Investigative journalism costs a lot of money. Media houses therefore often face huge challenges, when trying to figure out how to finance investigative journalism.
There are media houses that finance investigative journalism using their advertising revenues. They do so knowing that investigative journalism reports are likely to draw huge audiences, which are in turn likely to translate into even higher advertising revenues. Thus, in these media houses, the justification for investigative journalism expenses (which are often huge) is in the argument that the investigative journalism reports are likely to bring huge audiences — which would in turn translate into huge advertising revenues. Under this model, the huge expenditure of money on investigative journalism is seen as an investment.
There are other media houses that depend on money from various government and non governmental agencies to finance investigative journalism. The said governmental and non governmental agencies are typically keen on propagating certain agendas. Some of the governmental and non governmental agencies in question pay for the investigative journalism reports directly, but most of them prefer to do so indirectly: through proxies and in other clandestine ways.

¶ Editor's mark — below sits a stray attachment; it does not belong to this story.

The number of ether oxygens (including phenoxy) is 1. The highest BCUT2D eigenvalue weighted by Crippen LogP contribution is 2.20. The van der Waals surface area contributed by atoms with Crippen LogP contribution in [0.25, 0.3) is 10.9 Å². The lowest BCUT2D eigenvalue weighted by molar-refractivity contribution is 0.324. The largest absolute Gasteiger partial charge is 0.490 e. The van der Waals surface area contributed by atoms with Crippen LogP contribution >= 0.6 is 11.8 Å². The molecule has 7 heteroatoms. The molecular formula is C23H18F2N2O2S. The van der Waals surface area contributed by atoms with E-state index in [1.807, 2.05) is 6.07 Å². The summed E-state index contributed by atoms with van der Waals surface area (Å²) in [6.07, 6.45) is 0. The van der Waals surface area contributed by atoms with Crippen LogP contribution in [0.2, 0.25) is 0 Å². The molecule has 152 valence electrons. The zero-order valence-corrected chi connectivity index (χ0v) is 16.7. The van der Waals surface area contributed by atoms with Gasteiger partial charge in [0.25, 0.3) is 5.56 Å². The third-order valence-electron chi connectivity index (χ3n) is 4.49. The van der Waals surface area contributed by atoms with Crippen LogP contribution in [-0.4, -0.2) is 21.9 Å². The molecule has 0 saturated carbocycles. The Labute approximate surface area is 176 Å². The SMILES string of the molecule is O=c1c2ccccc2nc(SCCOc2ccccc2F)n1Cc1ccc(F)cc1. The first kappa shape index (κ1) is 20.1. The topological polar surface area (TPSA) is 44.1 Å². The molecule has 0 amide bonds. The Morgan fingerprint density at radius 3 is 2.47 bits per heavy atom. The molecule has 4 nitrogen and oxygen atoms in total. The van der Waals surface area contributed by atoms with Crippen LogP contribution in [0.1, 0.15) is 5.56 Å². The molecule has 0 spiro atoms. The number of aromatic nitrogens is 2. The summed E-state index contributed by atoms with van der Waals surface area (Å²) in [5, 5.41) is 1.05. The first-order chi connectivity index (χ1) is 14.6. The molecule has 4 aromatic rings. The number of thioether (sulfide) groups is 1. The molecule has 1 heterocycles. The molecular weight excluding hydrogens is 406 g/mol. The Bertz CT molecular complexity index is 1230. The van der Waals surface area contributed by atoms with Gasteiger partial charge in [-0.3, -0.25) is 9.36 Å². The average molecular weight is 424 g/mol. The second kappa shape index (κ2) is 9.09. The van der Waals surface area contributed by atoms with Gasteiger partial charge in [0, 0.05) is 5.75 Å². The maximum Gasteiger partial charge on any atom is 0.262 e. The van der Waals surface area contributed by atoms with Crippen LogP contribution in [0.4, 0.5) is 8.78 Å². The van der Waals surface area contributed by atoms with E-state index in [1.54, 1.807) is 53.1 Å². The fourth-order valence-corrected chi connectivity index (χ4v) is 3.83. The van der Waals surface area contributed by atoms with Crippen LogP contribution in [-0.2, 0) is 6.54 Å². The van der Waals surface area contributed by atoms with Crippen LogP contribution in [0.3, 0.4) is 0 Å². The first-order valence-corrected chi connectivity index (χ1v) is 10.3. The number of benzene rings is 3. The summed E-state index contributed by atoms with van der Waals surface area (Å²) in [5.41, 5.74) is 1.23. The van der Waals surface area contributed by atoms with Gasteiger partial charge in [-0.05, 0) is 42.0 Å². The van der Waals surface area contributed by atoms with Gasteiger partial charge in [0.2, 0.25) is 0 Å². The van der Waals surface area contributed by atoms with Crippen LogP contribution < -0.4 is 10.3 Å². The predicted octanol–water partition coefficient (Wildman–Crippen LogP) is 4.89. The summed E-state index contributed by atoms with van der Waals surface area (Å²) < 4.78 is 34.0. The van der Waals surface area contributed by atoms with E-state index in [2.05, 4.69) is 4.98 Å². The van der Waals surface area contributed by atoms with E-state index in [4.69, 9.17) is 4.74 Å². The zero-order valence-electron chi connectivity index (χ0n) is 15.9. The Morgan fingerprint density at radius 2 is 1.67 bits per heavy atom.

At yet another level, there are media houses that operate a system where people who wish to have investigative reports carried pay for the same. Thus, for instance, if you wish to have the corrupt dealings at a certain organization exposed, you pay a media house (through certain agents) to carry an investigative report on the same. There are people who will argue that this arrangement is not entirely ethical. But if, as a society, we are willing to accept the concept of privately run jails, and if we are willing to accept the concept of sending people who can’t pay debts to civil jail, then there is really no reason as to why we would have qualms about the idea of people paying directly for investigative journalism reports to be run. Admittedly, the whole thing does get murky when you have people paying for (potentially damaging) investigative journalism exposes to be run against their business rivals. But then someone will argue that trade is war, and that ‘all is fair in war and in love’.